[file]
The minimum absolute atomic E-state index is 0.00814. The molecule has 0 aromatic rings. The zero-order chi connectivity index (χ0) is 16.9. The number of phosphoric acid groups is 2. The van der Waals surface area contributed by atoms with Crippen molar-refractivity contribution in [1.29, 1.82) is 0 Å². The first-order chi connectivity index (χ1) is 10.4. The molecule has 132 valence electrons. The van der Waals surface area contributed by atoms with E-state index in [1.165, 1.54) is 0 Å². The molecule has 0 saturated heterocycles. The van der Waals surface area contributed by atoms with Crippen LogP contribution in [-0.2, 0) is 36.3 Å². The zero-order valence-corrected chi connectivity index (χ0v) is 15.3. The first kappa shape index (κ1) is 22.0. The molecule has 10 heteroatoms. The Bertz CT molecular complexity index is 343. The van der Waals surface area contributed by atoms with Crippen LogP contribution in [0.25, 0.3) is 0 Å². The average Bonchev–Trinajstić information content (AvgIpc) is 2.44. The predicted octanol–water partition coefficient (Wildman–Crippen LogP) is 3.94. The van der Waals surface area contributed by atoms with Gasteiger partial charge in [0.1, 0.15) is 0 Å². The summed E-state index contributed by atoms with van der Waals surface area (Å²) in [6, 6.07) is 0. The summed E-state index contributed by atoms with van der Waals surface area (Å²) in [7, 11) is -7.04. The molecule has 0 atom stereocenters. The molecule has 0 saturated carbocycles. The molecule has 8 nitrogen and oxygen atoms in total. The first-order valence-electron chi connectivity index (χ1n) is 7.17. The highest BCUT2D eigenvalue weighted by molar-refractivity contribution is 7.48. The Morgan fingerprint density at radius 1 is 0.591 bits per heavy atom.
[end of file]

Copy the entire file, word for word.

The minimum absolute atomic E-state index is 0.00814. The molecule has 0 aromatic rings. The zero-order chi connectivity index (χ0) is 16.9. The number of phosphoric acid groups is 2. The van der Waals surface area contributed by atoms with Crippen molar-refractivity contribution in [1.29, 1.82) is 0 Å². The first-order chi connectivity index (χ1) is 10.4. The molecule has 132 valence electrons. The van der Waals surface area contributed by atoms with E-state index in [1.165, 1.54) is 0 Å². The molecule has 0 saturated heterocycles. The van der Waals surface area contributed by atoms with Crippen LogP contribution in [-0.2, 0) is 36.3 Å². The zero-order valence-corrected chi connectivity index (χ0v) is 15.3. The first kappa shape index (κ1) is 22.0. The molecule has 10 heteroatoms. The Bertz CT molecular complexity index is 343. The van der Waals surface area contributed by atoms with Crippen LogP contribution in [0.25, 0.3) is 0 Å². The average Bonchev–Trinajstić information content (AvgIpc) is 2.44. The predicted octanol–water partition coefficient (Wildman–Crippen LogP) is 3.94. The van der Waals surface area contributed by atoms with Gasteiger partial charge in [0.1, 0.15) is 0 Å². The summed E-state index contributed by atoms with van der Waals surface area (Å²) in [6, 6.07) is 0. The summed E-state index contributed by atoms with van der Waals surface area (Å²) in [7, 11) is -7.04. The molecule has 0 atom stereocenters. The molecule has 0 saturated carbocycles. The molecule has 8 nitrogen and oxygen atoms in total. The first-order valence-electron chi connectivity index (χ1n) is 7.17. The highest BCUT2D eigenvalue weighted by molar-refractivity contribution is 7.48. The Morgan fingerprint density at radius 1 is 0.591 bits per heavy atom.